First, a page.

Wednesday, December 9, 2009

Thanksgiving-type thoughts...


Things are pretty good here these days, in general. I finally feel like I'm starting to adjust to a more Panamanian way of life and what's even better is that I've got some ideas for work to do so I don't have to feel like I'm sitting on my butt all the time. I keep a list of project ideas now and while most of them will come to nothing, it helps keep me focused. Here's what's going on:

1. Work on the vivero to sell plants to support the maintenance of the Centro. (This is a really tough one because my counterpart works in construction so he's gone a lot. Also ANAM can't help when you want to sell the trees. I'm not really clear on the project yet but this group is the one that requested Peace Corps so I'm going to keep at this.)

2. Get a bathroom built in the school. (I'm starting with this one because there is already a plan so it's relatively easy. It's just a matter of coordination and fundraising. Still, something like this could take the whole two years.)

3. Get INADEH to come give a tourism course for the new tourism group.

4. Get a guide in Cero Hoya park. (Probably not going to happen because the guy that came in for ANAM with the new government doesn't really seem into the idea. Que va.)

5. Make signs for the park.

6. Put internet in the Centro. (The kids always come in to play with my computer so if there were internet that would be a huge fundraiser for this place.)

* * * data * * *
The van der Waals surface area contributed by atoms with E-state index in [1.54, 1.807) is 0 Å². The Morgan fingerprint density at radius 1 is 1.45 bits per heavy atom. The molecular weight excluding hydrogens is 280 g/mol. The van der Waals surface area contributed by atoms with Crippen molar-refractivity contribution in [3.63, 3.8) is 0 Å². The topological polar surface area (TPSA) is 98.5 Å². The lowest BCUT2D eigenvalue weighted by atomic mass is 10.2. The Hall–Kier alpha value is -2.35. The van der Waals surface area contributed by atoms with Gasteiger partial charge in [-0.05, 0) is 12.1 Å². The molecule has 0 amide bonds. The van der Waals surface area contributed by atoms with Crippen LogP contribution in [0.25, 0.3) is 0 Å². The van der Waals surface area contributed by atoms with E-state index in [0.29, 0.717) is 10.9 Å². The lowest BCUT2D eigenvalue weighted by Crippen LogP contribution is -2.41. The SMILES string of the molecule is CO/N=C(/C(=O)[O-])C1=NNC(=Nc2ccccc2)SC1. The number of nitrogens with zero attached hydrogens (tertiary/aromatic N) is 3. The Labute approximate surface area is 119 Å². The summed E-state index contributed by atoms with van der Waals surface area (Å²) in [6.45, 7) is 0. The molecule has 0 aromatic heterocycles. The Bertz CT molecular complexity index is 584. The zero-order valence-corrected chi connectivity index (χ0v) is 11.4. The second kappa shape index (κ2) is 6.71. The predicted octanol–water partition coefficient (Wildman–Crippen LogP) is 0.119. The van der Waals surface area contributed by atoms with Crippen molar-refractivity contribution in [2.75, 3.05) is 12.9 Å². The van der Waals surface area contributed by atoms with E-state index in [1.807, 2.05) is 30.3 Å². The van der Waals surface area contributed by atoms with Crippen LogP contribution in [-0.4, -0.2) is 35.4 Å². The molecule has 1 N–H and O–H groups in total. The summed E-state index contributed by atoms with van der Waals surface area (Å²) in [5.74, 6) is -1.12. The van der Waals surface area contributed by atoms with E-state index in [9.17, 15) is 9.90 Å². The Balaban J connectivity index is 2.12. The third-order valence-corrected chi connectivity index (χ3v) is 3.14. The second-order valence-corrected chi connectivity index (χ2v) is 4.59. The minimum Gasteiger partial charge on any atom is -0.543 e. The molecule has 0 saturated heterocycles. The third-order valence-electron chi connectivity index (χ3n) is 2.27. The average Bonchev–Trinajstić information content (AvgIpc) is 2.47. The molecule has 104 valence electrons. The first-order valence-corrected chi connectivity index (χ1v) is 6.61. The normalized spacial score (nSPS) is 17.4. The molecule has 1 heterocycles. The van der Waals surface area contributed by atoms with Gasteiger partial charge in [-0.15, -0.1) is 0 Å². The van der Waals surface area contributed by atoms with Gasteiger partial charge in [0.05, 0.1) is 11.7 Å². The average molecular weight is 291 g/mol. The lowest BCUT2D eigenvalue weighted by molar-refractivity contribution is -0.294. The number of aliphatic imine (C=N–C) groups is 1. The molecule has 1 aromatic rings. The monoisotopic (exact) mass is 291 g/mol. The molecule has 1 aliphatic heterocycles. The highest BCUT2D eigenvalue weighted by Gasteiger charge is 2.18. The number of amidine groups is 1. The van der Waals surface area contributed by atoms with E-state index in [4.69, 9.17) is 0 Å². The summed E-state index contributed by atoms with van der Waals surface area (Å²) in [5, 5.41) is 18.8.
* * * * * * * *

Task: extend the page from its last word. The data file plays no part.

7. Tutoring program. (This is the only definite. I start in January.)

8. Start an English pen pal program with La Zapatosa school when the new school year starts.

9. Create a youth service group… kinda like co-ed boy scouts I guess… I need to think this one out more but the kids really need something to do and a few of them need serious encouragement in being good citizens.

10.Share some "best practices" with the teachers. (I have to do this carefully so I don't come off like some inexperienced snot telling these people who have taught longer than I've been alive what to do. They really do need help though. The teachers teach two classes a piece at once! I think that's the source of a lot of challenges.)

I'm writing this on día de madres which is a huge deal here unlike in the states. However, due to lack of planning and political backbiting there is no celebration this year in my site. I teamed up with an artist extranjera de canadá to host a card making event for the people though. It went pretty well I thought although my friend said it was a pretty small turn out. We were competing with a party for the Reina here AND the Reina in Tonosí though so considering that, I was impressed. [People host these parties to fund the campaign of the Reina, who is kind of like a prom queen but bigger… much bigger. They sell glossy photos of themselves and people vote for them during Carnival.]